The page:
We’ve tried to help…but in a web infiltrated by lies, most don’t know the sound of truth.
Which is frustrating, considering it’s our first language. And considering all the talk about an imminent attack on U.S. power grids.
We talk about this and more on https://petronellacomputer.com/security-and-compliance/.
We contacted the U.S. Department of Energy in 2018 and tried to explain a patented technology that turns any device into a virtual Fort Knox. They sent us some paperwork to fill out, and we sent it back.
In fact, we had the patent holder of the technology fill it out. It doesn’t take a rocket scientist to figure out that a technology that has never been hacked (even with an open invite to hackers and a cash reward for success) is worth looking into…especially when it prevents all malware from gaining persistence- and allows nothing to write to disk without approval.
But their paperwork turned out to be laced with red tape, because it was delivered to an address on nowhere street.
Maybe they couldn’t find it- but can’t lives on won’t street. How unfortunate, considering that the technology works on SCADA systems and would absolutely prevent a successful attack on U.S. power grids.
So if/when the lights go out, please know that we tried.
But our whispers fell on deaf ears, or ears unwilling to listen.
Which was the case with SOCOM (United States Special Operations Command) in Florida. We communicated directly with the staff member there who had the power to purchase, but her trusted technical adviser told her they didn’t need help.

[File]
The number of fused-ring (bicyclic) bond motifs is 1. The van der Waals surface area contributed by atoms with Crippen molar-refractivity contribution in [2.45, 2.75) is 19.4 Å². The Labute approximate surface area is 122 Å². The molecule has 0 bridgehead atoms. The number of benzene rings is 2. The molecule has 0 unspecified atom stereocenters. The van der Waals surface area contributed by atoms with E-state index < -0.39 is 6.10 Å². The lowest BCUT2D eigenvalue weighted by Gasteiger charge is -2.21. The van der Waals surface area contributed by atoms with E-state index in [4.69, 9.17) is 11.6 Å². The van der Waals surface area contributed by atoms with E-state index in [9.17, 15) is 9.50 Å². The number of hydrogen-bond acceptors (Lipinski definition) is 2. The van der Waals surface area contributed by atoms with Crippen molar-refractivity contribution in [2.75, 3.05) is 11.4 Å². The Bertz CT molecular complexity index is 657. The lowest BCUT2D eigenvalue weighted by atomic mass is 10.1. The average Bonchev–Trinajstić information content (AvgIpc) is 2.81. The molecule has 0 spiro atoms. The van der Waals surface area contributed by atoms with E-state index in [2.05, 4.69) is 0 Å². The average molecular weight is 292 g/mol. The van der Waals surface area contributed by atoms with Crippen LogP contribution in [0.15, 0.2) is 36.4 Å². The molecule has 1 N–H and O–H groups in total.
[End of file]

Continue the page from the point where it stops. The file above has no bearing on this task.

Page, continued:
You didn’t even take the time to see a demonstration of what we were trying to explain. You said no to something you didn’t understand, and you remain vulnerable to attack as a result.
Which doesn’t make us happy, because we are your fellow Americans- and it’s our brothers fighting your wars.
But the blame is not all theirs…many in our industry have failed to deliver on their advertised promises.
The vendors of cybersecurity products are plentiful, but it’s not the best products that get the most publicity…it’s the products that are backed by the biggest marketing budgets.
And it’s causing a global crisis, which is being ruthlessly exploited.
Ransomware is wreaking havoc in the cyber world that HITECH planted all of you in, and you need to have a rescue plan.
Ransomware is most often delivered via phishing emails to vulnerable employees. Don’t believe the hype about the threat of artificial intelligence- natural ignorance is far more dangerous.